They hiked from sunrise to sunset each day, camping each night in a tent with sleeping pads and a sleeping quilt.
After slogging through the torrid Mojave Desert of Southern California and encountering a number of rattlesnakes, the hikers entered the southern Sierra Nevada at Kennedy Meadows in mid-June. They used ice axes at times to traverse steep, icy slopes, and on June 23 they even took a side trip to climb to the summit of Mount Whitney -- at 14,497 feet, the highest peak in the continental U.S. The highest point along the Pacific Crest Trail is the Sierra Nevada's Forester Pass, at 13,153 feet.
The couple finally made it through most of the snow just north of Lake Tahoe at the end of July.
"Most people, if you ask them, their favorite section is the Sierras -- not us," Grund said. "We hit a pretty good depression after the snow. We all of a sudden realized how many miles we had to put in because we were two weeks behind (the planned schedule). We had to do 30 miles a day after doing 15 to 17 miles."
Grund and Jokinen needed only 14 days to cover the 458 miles of the PCT's Oregon section, averaging 34 miles per day. The 1,602-mile California stretch had taken 3½ months.
After leaving Grund's parents' house in Bend, the hungry couple used the popular breakfast buffet at Mount Hood's Timberline Lodge as motivation for a series of 30-or-more-mile days. They made it from Santiam Pass to Timberline (100 miles) in just three days.
They reached the start of the 500-mile Washington section of the PCT in late August, hiking past Mount Rainier National Park and North Cascades National Park. During one river crossing in northern Washington, Jokinen recalled, a large black bear came within 30 feet of Grund just before she crossed a log spanning the river.
Grund never saw the bear, but Jokinen started cursing and shouting to warn her and it eventually walked away. It was one of six bears they saw along the PCT.
"I was stressed trying to cross that log," Grund said. "I didn't turn around."
Grund's parents picked the two weary hikers up last week in Manning Park, giving them a ride back to Bend after their walk of a lifetime.
Jokinen lost 28 pounds and only recently shaved the long beard he grew during the hike. Grund lost 15 pounds from her small frame.
They each went through five pairs of shoes, four backpacks, three sets of trekking poles and about 20 pairs of socks.
Jokinen looks at life challenges in a different light now.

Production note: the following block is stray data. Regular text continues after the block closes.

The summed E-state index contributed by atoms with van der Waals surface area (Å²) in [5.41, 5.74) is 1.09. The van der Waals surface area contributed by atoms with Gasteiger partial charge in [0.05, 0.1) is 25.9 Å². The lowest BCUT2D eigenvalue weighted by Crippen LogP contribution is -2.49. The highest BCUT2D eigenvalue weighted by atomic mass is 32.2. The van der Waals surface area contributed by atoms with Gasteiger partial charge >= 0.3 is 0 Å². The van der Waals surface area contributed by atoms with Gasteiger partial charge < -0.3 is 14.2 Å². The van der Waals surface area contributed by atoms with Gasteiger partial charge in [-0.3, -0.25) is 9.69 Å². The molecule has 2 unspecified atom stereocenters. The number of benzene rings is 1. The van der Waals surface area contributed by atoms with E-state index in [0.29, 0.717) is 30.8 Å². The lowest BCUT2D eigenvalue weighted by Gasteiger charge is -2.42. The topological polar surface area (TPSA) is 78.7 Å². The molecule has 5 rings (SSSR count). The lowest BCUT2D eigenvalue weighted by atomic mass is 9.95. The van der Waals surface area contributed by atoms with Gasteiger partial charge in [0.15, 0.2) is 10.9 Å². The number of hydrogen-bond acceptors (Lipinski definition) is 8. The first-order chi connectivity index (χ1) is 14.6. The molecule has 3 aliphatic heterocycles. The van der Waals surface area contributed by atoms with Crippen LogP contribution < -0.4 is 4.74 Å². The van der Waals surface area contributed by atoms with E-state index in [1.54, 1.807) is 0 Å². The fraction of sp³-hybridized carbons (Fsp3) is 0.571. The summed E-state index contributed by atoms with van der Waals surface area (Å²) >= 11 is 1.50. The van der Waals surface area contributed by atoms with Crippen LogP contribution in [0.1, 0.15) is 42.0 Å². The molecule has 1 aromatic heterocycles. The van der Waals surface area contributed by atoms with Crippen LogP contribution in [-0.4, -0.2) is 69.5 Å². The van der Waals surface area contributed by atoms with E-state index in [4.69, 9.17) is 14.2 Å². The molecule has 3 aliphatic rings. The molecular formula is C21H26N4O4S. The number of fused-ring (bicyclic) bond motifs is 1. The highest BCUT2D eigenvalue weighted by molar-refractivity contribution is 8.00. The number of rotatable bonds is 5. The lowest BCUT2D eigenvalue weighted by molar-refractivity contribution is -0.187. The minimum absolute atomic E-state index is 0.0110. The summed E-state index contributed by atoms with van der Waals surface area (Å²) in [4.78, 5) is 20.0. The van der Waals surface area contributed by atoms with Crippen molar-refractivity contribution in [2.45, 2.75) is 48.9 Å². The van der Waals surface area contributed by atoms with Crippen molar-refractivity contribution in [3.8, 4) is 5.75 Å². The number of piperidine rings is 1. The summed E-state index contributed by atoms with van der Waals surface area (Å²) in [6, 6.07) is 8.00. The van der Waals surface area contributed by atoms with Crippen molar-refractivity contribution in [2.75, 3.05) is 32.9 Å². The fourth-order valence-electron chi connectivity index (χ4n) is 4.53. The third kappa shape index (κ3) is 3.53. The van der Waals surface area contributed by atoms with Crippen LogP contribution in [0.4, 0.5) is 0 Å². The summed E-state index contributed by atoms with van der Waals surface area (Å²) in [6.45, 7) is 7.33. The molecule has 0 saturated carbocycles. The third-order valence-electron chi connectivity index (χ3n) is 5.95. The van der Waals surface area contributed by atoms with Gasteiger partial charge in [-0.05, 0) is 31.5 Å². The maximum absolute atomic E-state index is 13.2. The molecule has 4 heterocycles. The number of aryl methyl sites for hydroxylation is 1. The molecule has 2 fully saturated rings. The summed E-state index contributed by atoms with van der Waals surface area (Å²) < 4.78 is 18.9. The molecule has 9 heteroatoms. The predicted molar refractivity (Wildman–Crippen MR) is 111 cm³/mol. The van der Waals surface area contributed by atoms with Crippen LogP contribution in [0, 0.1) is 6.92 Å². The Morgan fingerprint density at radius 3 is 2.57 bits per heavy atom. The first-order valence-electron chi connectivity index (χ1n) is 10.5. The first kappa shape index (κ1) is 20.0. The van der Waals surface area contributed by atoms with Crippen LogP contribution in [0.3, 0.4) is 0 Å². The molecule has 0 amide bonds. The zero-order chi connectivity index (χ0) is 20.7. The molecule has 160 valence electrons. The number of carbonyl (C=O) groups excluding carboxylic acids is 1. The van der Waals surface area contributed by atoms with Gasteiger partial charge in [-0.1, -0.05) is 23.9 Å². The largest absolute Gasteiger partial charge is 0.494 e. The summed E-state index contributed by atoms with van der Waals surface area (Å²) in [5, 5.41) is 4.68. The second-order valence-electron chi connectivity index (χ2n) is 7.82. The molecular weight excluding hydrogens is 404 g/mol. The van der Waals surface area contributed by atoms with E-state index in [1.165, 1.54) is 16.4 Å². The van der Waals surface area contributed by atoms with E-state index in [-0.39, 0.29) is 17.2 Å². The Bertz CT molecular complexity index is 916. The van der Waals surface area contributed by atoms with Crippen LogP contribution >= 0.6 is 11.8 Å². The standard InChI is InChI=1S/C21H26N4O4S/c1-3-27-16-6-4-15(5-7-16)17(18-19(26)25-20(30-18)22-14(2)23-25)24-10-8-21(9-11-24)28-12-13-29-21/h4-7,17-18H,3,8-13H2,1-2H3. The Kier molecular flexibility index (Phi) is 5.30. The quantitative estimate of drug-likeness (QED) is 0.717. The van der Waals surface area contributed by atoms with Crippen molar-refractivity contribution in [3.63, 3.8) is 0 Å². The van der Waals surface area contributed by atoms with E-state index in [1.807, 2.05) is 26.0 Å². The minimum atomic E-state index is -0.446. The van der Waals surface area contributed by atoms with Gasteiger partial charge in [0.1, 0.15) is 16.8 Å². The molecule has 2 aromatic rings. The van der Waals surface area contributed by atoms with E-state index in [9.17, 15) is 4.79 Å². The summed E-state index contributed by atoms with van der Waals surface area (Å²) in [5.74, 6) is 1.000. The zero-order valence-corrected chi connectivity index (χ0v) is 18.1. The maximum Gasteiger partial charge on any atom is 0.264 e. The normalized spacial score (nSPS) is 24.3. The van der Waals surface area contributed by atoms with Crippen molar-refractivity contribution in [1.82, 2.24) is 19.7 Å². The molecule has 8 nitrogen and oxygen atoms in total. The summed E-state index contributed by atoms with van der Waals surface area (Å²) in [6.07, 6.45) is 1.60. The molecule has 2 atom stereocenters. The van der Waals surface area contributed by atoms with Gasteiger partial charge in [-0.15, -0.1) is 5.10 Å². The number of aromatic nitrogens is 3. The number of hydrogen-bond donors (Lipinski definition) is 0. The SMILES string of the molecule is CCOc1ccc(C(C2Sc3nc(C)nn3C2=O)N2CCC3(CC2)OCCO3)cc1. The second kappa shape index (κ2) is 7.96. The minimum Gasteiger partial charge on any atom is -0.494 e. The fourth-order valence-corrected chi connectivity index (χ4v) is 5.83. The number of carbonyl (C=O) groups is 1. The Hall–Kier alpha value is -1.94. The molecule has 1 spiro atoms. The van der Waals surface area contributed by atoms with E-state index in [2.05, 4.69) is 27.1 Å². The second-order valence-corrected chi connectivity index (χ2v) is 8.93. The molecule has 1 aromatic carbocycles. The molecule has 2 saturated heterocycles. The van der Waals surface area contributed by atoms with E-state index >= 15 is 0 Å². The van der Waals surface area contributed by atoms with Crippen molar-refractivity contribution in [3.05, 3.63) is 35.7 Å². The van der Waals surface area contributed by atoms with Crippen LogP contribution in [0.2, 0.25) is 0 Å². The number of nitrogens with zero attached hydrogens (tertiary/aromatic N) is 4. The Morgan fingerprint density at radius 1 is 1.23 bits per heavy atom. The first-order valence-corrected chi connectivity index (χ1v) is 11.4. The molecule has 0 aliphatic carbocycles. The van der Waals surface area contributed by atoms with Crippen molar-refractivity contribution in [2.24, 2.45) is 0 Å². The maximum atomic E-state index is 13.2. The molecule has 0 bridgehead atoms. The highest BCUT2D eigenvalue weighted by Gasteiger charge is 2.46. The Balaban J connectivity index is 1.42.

"Finally, I have REAL problems," he said of their time on the trail. "I work in an office, so my problems are, like, 'Why is the Internet down?'
Or, 'My printer doesn't work.' (While out on the trail) I'm like, 'I don't have enough food. Or, we're running out of water.' "
Grund says her favorite sections of the trail were the Shasta Trinity National Forest in Northern California, the Three Sisters Wilderness in Central Oregon and the Goat Rocks Wilderness in Washington.
The emotions of finally completing their thru-hike of the PCT were hard to describe.
"I was crying, but I was so happy," Grund said of her feelings at trail's end. "Some of the most absolute amazing memories I will have in my life are on that trail … with him. We went through stuff that most couples never have to deal with."
The Pacific Crest Trail runs 2,650 miles from Campo, Calif., to Manning Park, British Columbia, covering the entire length of California, Oregon and Washington. The National Scenic Trail passes through the Mojave Desert, the Sierra Nevada, Yosemite National Park, Marble Mountain and the Russian Wilderness in Northern California, the volcanoes of the Cascades, Crater Lake, the Columbia River Gorge, Mount Rainier and the remote northern Cascades. The trail includes 750,000 feet of elevation gain.
Over the past decade the PCT has become a favorite of thru-hikers — the hardy souls who attempt to hike the entire trail in a single season.
Each year, an average of 300 hikers attempt to cover the full length of the PCT.
Most thru-hikers make planned stops in towns close to the trail (usually hitchhiking from highways crossed by the trail) to resupply with food and gear and pick up supply boxes that were mailed ahead by family or friends.
On the web
For more information on Kristen Grund and Ville Jokinen's journey, visit dumbanddumberpct.blogspot.com.